Torremolinos’ buzzy scene was also home to Manolita Chen, a pioneering trans woman who became the first Spanish person to legally change her gender and adopt children: “At that time, in 1962-63, I was working in a restaurant on Calle San Miguel,” Chen later said. “The Begoña Passage was freedom, it was another world. Those lights, for us, it was like we were in New York, we had never seen that neon in our lives.” 

In 1971, Franco’s government began cracking down on Torremolinos’ flourishing gay scene, which was centred around Pasaje Begoña. On 24 June that year, the police ruthlessly raided the area, closing and fining venues while arresting more than 100 people (some reports suggest up to 400) – the majority of whom were tourists.  

What became known as the Great Raid did not mean the end of the town’s gay bars, but it did differ from New York City’s Stonewall Riots, explained Pérez. “The Pasaje Begoña showed the world that sexual dissidents existed in the middle of the dictatorship – persecuted, tortured, imprisoned. And yet, there they were, [LGBTQ+] people showing they have the right to be happy. However, unlike the Stonewall Inn, in the Begoña Passage, the Great Raid was the end of the party for a while; and a tremendous scandal, as evidenced by protest press articles from other European countries.” 

Sure enough, the area emptied after the raid, and squatters, prostitution and drugs moved in – a trend that extended to the town as a whole. By the early 1990s, Torremolinos had become increasingly synonymous with tacky bars and a cheap escape for boozy British holidaymakers. But since 2018, its central squares and station have benefitted from a five-year, €10m regeneration scheme. The raid itself is now commemorated in an iconic mural at Pasaje Begoña, which pays homage to its fearless 1960s pioneers.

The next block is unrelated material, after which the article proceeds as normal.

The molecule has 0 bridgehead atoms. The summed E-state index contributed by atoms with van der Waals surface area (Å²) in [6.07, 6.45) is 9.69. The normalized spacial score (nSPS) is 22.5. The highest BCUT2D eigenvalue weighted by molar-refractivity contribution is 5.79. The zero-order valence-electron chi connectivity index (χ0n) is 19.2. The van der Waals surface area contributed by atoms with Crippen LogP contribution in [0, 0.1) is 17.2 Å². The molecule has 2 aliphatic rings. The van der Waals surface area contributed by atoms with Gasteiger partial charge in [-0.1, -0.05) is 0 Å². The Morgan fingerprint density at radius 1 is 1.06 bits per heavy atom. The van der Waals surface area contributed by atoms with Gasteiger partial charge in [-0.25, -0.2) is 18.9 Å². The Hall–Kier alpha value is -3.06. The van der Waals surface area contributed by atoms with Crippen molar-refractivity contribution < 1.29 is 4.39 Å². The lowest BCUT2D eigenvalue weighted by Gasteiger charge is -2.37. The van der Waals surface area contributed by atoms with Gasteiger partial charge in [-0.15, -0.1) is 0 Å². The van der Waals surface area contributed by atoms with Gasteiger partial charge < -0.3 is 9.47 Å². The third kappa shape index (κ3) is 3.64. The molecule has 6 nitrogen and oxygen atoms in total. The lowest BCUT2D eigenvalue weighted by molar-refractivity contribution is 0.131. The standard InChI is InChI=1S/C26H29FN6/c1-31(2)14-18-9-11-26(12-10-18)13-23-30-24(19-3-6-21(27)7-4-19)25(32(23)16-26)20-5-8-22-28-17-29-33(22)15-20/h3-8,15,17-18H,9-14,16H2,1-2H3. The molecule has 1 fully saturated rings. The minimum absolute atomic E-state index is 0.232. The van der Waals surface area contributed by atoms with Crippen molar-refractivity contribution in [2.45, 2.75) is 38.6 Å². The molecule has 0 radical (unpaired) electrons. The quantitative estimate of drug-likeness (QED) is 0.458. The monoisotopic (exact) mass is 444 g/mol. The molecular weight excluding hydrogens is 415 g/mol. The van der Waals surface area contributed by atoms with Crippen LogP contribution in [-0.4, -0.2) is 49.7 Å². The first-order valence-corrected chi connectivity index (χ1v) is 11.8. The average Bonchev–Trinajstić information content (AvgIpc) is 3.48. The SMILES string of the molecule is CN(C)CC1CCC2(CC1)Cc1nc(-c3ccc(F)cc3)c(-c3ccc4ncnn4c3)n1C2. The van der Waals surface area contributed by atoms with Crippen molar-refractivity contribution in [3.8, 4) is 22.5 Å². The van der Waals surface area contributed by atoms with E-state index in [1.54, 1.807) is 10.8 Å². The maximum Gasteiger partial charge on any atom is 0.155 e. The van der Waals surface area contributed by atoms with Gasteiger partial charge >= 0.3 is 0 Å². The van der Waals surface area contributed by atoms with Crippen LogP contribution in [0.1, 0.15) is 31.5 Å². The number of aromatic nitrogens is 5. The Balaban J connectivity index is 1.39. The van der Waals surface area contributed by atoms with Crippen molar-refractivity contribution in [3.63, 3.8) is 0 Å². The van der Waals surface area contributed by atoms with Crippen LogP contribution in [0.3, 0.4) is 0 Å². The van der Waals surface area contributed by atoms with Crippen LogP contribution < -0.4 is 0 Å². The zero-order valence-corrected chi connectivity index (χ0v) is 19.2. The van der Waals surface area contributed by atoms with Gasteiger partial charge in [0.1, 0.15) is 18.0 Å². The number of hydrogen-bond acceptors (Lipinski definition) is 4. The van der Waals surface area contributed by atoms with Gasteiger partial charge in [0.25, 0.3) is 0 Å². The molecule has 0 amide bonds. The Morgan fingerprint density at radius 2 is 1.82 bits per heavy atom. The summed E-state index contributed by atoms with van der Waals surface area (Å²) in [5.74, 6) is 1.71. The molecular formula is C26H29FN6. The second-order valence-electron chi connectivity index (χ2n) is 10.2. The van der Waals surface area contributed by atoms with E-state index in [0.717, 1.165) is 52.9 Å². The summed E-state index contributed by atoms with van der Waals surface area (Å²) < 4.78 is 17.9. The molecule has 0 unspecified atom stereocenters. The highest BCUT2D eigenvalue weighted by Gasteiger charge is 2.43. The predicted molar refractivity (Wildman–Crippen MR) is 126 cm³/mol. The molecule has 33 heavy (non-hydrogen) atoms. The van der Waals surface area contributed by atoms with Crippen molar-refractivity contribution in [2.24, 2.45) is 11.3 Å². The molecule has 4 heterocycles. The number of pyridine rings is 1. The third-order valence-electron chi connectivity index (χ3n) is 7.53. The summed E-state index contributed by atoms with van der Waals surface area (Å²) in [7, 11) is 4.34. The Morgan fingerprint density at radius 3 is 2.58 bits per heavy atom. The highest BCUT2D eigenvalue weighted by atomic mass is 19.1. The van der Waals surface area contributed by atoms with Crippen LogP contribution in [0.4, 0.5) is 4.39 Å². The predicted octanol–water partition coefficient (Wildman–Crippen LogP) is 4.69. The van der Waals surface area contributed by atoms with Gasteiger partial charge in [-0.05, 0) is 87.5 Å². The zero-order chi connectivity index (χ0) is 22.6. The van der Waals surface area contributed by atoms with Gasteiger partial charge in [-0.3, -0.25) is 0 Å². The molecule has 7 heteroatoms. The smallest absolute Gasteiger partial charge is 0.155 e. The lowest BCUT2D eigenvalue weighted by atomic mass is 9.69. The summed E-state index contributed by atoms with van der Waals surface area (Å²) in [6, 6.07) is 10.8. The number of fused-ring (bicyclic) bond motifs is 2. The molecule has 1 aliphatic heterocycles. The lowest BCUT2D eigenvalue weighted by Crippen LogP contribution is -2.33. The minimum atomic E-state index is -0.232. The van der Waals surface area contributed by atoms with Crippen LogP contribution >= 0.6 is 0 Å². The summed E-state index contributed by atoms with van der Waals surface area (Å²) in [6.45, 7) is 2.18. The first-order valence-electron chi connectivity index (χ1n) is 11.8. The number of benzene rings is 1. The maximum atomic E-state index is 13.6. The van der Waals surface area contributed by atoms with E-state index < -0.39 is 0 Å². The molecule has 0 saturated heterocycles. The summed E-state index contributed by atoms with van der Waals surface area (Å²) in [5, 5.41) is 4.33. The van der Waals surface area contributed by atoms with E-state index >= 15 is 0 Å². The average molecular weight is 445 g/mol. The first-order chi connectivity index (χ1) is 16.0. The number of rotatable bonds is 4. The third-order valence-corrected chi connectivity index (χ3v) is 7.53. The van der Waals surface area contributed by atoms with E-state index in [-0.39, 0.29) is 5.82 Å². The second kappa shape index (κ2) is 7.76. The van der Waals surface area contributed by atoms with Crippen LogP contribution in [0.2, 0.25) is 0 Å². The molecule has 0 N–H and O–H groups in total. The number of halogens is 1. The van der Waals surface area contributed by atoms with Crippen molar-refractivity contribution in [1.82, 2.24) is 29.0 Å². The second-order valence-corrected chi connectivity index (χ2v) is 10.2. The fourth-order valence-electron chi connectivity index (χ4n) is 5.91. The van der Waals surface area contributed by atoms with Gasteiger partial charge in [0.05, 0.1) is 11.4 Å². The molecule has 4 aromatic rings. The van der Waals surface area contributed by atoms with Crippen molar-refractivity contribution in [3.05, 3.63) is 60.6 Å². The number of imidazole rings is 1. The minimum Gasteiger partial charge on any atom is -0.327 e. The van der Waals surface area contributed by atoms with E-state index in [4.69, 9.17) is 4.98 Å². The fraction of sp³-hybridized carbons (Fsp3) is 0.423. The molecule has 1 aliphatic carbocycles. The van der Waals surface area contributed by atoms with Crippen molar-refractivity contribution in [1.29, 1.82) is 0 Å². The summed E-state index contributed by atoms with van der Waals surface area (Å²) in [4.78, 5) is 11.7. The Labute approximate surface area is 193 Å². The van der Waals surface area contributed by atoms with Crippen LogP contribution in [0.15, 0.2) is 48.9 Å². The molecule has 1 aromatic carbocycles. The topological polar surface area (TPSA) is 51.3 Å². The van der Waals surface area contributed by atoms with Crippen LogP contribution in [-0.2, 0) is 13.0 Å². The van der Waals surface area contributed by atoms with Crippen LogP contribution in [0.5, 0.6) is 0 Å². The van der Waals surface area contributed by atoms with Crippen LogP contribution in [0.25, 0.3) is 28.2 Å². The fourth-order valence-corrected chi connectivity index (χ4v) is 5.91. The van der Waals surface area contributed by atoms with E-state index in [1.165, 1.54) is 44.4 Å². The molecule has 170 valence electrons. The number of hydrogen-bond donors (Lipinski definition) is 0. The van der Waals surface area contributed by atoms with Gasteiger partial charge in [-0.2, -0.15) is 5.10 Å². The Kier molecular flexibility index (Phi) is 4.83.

Torremolinos' Pasaje Begoña was home to Spain's first gay-friendly bar (Credit: M Ramírez/Alamy)

Torremolinos’ Pasaje Begoña was home to Spain’s first gay-friendly bar (Credit: M Ramírez/Alamy)

Today, those pioneers would likely be thrilled to know that this 68,000-person community is home to dozens of thriving queer bars, clubs and businesses. Marco America, founder of, explained that in the 13 years since he moved here, he’s seen Torremolinos change significantly, largely thanks to its Pride festival that attracts 50,000 people, as well as eight or nine annual other annual LGBTQ+ festivals, such as Infinity, Mad Bear Beach and Matrix.

Gill Douglas, owner of the gay bar Boomerang, swapped Scotland for Torremolinos two decades ago. “Over the years, there have been multiple venues for women, but the scene now is thankfully integrated,” she said. “You’ll find everyone sitting comfortably together in Torremolinos the way it should be. There are still a couple of monthly girls’ nights, and Boomerang has customers from across the spectrum and of every nationality… exactly the way I wanted it.”

After finishing my beer on our first night in town, my boyfriend and I left the drag bar and explored the scene, from La Nogalera’s lively wine bar El Armario Bodega to the capacious club Aqua and long-established Men’s Bar, home to an older crowd. Meanwhile, down on the seafront, there were LGBTQ+-friendly beach clubs like Eden and El Gato, where Pride flags flew high on breezy Playa del Bajondillo. Nearby was the LGBTQ+ hub, Hotel Ritual.

Torremolinos has had quite the cultural journey, and its story is still evolving. But according to Pérez, the one thing sure to resonate with visitors today is how “all can fully live their sexual orientation or identity without feeling discriminated or violated – in absolute freedom”.